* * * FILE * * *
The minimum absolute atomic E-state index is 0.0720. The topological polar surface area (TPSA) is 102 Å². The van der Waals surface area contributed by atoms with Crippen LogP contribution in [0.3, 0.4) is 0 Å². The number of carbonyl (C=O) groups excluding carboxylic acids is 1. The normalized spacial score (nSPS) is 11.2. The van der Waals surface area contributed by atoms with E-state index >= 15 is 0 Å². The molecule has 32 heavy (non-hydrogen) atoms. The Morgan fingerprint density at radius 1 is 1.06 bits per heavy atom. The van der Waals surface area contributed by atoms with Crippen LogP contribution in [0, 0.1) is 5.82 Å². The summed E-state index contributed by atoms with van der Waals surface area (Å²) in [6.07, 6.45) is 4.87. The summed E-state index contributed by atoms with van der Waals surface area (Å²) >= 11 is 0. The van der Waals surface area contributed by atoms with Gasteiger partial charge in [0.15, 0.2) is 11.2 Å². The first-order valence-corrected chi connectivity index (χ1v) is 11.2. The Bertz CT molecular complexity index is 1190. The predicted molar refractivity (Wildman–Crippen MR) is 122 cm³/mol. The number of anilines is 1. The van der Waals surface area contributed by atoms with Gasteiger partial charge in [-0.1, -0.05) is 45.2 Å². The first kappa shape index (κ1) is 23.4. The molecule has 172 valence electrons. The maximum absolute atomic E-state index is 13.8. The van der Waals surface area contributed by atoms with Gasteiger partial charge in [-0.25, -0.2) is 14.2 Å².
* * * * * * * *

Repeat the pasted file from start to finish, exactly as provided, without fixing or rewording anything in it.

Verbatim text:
The minimum absolute atomic E-state index is 0.0720. The topological polar surface area (TPSA) is 102 Å². The van der Waals surface area contributed by atoms with Crippen LogP contribution in [0.3, 0.4) is 0 Å². The number of carbonyl (C=O) groups excluding carboxylic acids is 1. The normalized spacial score (nSPS) is 11.2. The van der Waals surface area contributed by atoms with E-state index >= 15 is 0 Å². The molecule has 32 heavy (non-hydrogen) atoms. The Morgan fingerprint density at radius 1 is 1.06 bits per heavy atom. The van der Waals surface area contributed by atoms with Crippen LogP contribution in [0, 0.1) is 5.82 Å². The summed E-state index contributed by atoms with van der Waals surface area (Å²) in [6.07, 6.45) is 4.87. The summed E-state index contributed by atoms with van der Waals surface area (Å²) >= 11 is 0. The van der Waals surface area contributed by atoms with Gasteiger partial charge in [0.15, 0.2) is 11.2 Å². The first-order valence-corrected chi connectivity index (χ1v) is 11.2. The Bertz CT molecular complexity index is 1190. The predicted molar refractivity (Wildman–Crippen MR) is 122 cm³/mol. The number of anilines is 1. The van der Waals surface area contributed by atoms with Gasteiger partial charge in [-0.1, -0.05) is 45.2 Å². The first kappa shape index (κ1) is 23.4. The molecule has 172 valence electrons. The maximum absolute atomic E-state index is 13.8. The van der Waals surface area contributed by atoms with Gasteiger partial charge in [-0.25, -0.2) is 14.2 Å².